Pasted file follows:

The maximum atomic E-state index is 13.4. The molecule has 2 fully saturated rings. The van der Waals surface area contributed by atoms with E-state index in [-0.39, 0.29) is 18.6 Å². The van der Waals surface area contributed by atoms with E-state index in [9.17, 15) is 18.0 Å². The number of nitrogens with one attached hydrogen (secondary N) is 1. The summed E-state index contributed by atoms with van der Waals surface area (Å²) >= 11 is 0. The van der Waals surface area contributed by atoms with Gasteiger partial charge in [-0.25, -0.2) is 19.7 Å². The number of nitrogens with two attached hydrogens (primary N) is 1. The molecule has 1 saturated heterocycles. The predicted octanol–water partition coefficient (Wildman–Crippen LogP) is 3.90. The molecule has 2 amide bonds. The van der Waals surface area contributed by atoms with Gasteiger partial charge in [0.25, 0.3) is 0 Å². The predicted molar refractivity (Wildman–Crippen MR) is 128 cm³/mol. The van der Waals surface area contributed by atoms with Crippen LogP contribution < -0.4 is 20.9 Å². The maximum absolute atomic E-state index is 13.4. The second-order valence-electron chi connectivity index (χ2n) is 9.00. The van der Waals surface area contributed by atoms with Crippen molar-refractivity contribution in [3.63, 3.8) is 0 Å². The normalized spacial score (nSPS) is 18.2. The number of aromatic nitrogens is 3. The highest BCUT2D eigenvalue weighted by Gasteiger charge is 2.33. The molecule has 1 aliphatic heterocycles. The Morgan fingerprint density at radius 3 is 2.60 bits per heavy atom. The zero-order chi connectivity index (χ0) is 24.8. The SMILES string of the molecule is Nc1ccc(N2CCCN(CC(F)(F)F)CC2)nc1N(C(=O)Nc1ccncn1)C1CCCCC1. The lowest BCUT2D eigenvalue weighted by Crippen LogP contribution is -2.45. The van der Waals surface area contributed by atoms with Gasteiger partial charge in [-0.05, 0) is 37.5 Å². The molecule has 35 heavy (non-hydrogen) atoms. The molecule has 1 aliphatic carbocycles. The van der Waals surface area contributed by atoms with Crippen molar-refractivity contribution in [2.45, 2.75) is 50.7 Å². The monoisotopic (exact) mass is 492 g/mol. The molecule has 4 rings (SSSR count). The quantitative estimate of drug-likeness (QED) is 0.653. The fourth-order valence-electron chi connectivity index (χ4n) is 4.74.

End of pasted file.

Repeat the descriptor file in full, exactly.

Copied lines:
The maximum atomic E-state index is 13.4. The molecule has 2 fully saturated rings. The van der Waals surface area contributed by atoms with E-state index in [-0.39, 0.29) is 18.6 Å². The van der Waals surface area contributed by atoms with E-state index in [9.17, 15) is 18.0 Å². The number of nitrogens with one attached hydrogen (secondary N) is 1. The summed E-state index contributed by atoms with van der Waals surface area (Å²) >= 11 is 0. The van der Waals surface area contributed by atoms with Gasteiger partial charge in [-0.25, -0.2) is 19.7 Å². The number of nitrogens with two attached hydrogens (primary N) is 1. The molecule has 1 saturated heterocycles. The predicted octanol–water partition coefficient (Wildman–Crippen LogP) is 3.90. The molecule has 2 amide bonds. The van der Waals surface area contributed by atoms with Gasteiger partial charge in [0.25, 0.3) is 0 Å². The predicted molar refractivity (Wildman–Crippen MR) is 128 cm³/mol. The van der Waals surface area contributed by atoms with Crippen LogP contribution < -0.4 is 20.9 Å². The maximum absolute atomic E-state index is 13.4. The second-order valence-electron chi connectivity index (χ2n) is 9.00. The van der Waals surface area contributed by atoms with Crippen molar-refractivity contribution in [3.63, 3.8) is 0 Å². The normalized spacial score (nSPS) is 18.2. The number of aromatic nitrogens is 3. The highest BCUT2D eigenvalue weighted by Gasteiger charge is 2.33. The molecule has 1 aliphatic heterocycles. The Morgan fingerprint density at radius 3 is 2.60 bits per heavy atom. The zero-order chi connectivity index (χ0) is 24.8. The SMILES string of the molecule is Nc1ccc(N2CCCN(CC(F)(F)F)CC2)nc1N(C(=O)Nc1ccncn1)C1CCCCC1. The lowest BCUT2D eigenvalue weighted by Crippen LogP contribution is -2.45. The van der Waals surface area contributed by atoms with Gasteiger partial charge in [-0.05, 0) is 37.5 Å². The molecule has 35 heavy (non-hydrogen) atoms. The molecule has 1 aliphatic carbocycles. The van der Waals surface area contributed by atoms with Crippen molar-refractivity contribution in [2.45, 2.75) is 50.7 Å². The monoisotopic (exact) mass is 492 g/mol. The molecule has 4 rings (SSSR count). The quantitative estimate of drug-likeness (QED) is 0.653. The fourth-order valence-electron chi connectivity index (χ4n) is 4.74.